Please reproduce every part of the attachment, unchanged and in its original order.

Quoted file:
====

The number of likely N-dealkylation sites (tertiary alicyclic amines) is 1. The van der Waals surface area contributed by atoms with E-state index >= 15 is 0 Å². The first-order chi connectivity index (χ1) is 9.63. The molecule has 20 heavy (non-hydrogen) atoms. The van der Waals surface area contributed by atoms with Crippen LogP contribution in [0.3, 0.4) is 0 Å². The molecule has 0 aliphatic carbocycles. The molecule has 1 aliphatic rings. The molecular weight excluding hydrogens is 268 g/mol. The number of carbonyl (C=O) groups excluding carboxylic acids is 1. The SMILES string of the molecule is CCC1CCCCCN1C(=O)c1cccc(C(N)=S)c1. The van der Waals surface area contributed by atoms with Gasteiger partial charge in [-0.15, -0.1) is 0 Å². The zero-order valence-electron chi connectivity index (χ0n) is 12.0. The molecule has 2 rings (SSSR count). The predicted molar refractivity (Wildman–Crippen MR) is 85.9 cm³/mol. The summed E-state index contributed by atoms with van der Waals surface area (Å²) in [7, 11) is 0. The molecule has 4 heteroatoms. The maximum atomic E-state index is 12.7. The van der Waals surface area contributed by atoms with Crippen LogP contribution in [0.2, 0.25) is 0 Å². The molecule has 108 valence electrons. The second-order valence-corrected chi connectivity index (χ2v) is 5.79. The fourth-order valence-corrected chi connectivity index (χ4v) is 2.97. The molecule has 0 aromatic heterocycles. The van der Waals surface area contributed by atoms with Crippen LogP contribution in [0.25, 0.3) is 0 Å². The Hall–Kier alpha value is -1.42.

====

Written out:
The number of likely N-dealkylation sites (tertiary alicyclic amines) is 1. The van der Waals surface area contributed by atoms with E-state index >= 15 is 0 Å². The first-order chi connectivity index (χ1) is 9.63. The molecule has 20 heavy (non-hydrogen) atoms. The van der Waals surface area contributed by atoms with Crippen LogP contribution in [0.3, 0.4) is 0 Å². The molecule has 0 aliphatic carbocycles. The molecule has 1 aliphatic rings. The molecular weight excluding hydrogens is 268 g/mol. The number of carbonyl (C=O) groups excluding carboxylic acids is 1. The SMILES string of the molecule is CCC1CCCCCN1C(=O)c1cccc(C(N)=S)c1. The van der Waals surface area contributed by atoms with Gasteiger partial charge in [-0.15, -0.1) is 0 Å². The zero-order valence-electron chi connectivity index (χ0n) is 12.0. The molecule has 2 rings (SSSR count). The predicted molar refractivity (Wildman–Crippen MR) is 85.9 cm³/mol. The summed E-state index contributed by atoms with van der Waals surface area (Å²) in [7, 11) is 0. The molecule has 4 heteroatoms. The maximum atomic E-state index is 12.7. The van der Waals surface area contributed by atoms with Crippen LogP contribution in [0.2, 0.25) is 0 Å². The molecule has 108 valence electrons. The second-order valence-corrected chi connectivity index (χ2v) is 5.79. The fourth-order valence-corrected chi connectivity index (χ4v) is 2.97. The molecule has 0 aromatic heterocycles. The van der Waals surface area contributed by atoms with Crippen LogP contribution in [0.25, 0.3) is 0 Å². The Hall–Kier alpha value is -1.42.